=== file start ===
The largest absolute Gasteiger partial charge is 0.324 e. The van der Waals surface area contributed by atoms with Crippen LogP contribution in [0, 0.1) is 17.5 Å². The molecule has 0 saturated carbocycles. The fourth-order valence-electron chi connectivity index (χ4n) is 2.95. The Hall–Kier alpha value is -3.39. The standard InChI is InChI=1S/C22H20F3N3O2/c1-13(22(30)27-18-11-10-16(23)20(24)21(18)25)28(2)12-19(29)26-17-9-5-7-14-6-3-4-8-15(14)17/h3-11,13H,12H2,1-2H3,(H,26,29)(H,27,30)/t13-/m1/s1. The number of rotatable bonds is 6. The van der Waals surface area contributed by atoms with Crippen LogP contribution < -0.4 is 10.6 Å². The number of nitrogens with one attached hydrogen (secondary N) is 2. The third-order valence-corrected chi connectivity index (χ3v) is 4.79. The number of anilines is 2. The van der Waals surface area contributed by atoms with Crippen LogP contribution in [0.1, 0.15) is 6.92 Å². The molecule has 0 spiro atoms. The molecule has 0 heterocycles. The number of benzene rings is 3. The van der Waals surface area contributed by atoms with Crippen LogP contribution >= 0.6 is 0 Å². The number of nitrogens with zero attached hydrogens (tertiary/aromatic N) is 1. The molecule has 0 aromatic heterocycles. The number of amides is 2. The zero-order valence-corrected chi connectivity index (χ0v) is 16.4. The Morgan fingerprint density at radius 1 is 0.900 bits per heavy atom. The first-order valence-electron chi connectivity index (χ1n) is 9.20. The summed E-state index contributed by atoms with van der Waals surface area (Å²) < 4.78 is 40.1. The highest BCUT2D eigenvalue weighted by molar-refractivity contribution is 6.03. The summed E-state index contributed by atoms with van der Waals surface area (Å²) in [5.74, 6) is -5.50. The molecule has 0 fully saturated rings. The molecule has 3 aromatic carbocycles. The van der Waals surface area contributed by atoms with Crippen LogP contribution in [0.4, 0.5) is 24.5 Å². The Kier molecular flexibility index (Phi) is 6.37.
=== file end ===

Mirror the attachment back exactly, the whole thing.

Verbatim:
The largest absolute Gasteiger partial charge is 0.324 e. The van der Waals surface area contributed by atoms with Crippen LogP contribution in [0, 0.1) is 17.5 Å². The molecule has 0 saturated carbocycles. The fourth-order valence-electron chi connectivity index (χ4n) is 2.95. The Hall–Kier alpha value is -3.39. The standard InChI is InChI=1S/C22H20F3N3O2/c1-13(22(30)27-18-11-10-16(23)20(24)21(18)25)28(2)12-19(29)26-17-9-5-7-14-6-3-4-8-15(14)17/h3-11,13H,12H2,1-2H3,(H,26,29)(H,27,30)/t13-/m1/s1. The number of rotatable bonds is 6. The van der Waals surface area contributed by atoms with Crippen LogP contribution < -0.4 is 10.6 Å². The number of nitrogens with one attached hydrogen (secondary N) is 2. The third-order valence-corrected chi connectivity index (χ3v) is 4.79. The number of anilines is 2. The van der Waals surface area contributed by atoms with Crippen LogP contribution in [0.1, 0.15) is 6.92 Å². The molecule has 0 spiro atoms. The molecule has 0 heterocycles. The number of benzene rings is 3. The van der Waals surface area contributed by atoms with Crippen LogP contribution >= 0.6 is 0 Å². The number of nitrogens with zero attached hydrogens (tertiary/aromatic N) is 1. The molecule has 0 aromatic heterocycles. The number of amides is 2. The zero-order valence-corrected chi connectivity index (χ0v) is 16.4. The Morgan fingerprint density at radius 1 is 0.900 bits per heavy atom. The first-order valence-electron chi connectivity index (χ1n) is 9.20. The summed E-state index contributed by atoms with van der Waals surface area (Å²) < 4.78 is 40.1. The highest BCUT2D eigenvalue weighted by molar-refractivity contribution is 6.03. The summed E-state index contributed by atoms with van der Waals surface area (Å²) in [5.74, 6) is -5.50. The molecule has 0 fully saturated rings. The molecule has 3 aromatic carbocycles. The van der Waals surface area contributed by atoms with Crippen LogP contribution in [0.4, 0.5) is 24.5 Å². The Kier molecular flexibility index (Phi) is 6.37.